In volume 30, issue 4 of this journal Bariş Yörük and Ceren Yörük (Y&EY) used data from the National Longitudinal Study of Youth, 1997 (NLSY97) and a regression discontinuity design to estimate the effect of the minimum legal drinking age on a variety of substances including marijuana. They obtained evidence that the probability of marijuana use increased sharply at the age of 21, consistent with the hypothesis that alcohol and marijuana are complements, but inadvertently conditioned on having used marijuana at least once since the last survey. Applying the Y&EY research design to all NLSY97 respondents ages 19 through 22, we find no evidence that alcohol and marijuana are complements.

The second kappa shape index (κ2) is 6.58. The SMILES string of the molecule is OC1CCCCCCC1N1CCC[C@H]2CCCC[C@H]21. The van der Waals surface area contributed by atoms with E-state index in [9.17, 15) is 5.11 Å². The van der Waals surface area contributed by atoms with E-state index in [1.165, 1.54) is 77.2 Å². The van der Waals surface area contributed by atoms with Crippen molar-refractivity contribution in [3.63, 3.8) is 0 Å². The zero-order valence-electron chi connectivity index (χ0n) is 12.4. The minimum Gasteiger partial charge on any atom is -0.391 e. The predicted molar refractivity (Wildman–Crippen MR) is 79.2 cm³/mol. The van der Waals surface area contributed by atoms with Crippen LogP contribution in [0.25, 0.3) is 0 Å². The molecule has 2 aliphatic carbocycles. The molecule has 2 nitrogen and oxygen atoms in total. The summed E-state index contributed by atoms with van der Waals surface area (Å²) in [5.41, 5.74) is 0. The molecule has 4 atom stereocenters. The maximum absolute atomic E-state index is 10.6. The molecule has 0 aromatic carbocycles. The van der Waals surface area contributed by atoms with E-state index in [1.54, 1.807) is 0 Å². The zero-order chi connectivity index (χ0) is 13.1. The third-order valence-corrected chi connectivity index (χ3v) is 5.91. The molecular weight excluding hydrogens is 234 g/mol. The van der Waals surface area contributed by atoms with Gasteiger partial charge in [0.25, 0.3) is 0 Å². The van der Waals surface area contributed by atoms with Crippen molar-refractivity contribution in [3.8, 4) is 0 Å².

- Minimum legal drinking age
- Regression discontinuity
ASJC Scopus subject areas
- Health Policy
- Public Health, Environmental and Occupational Health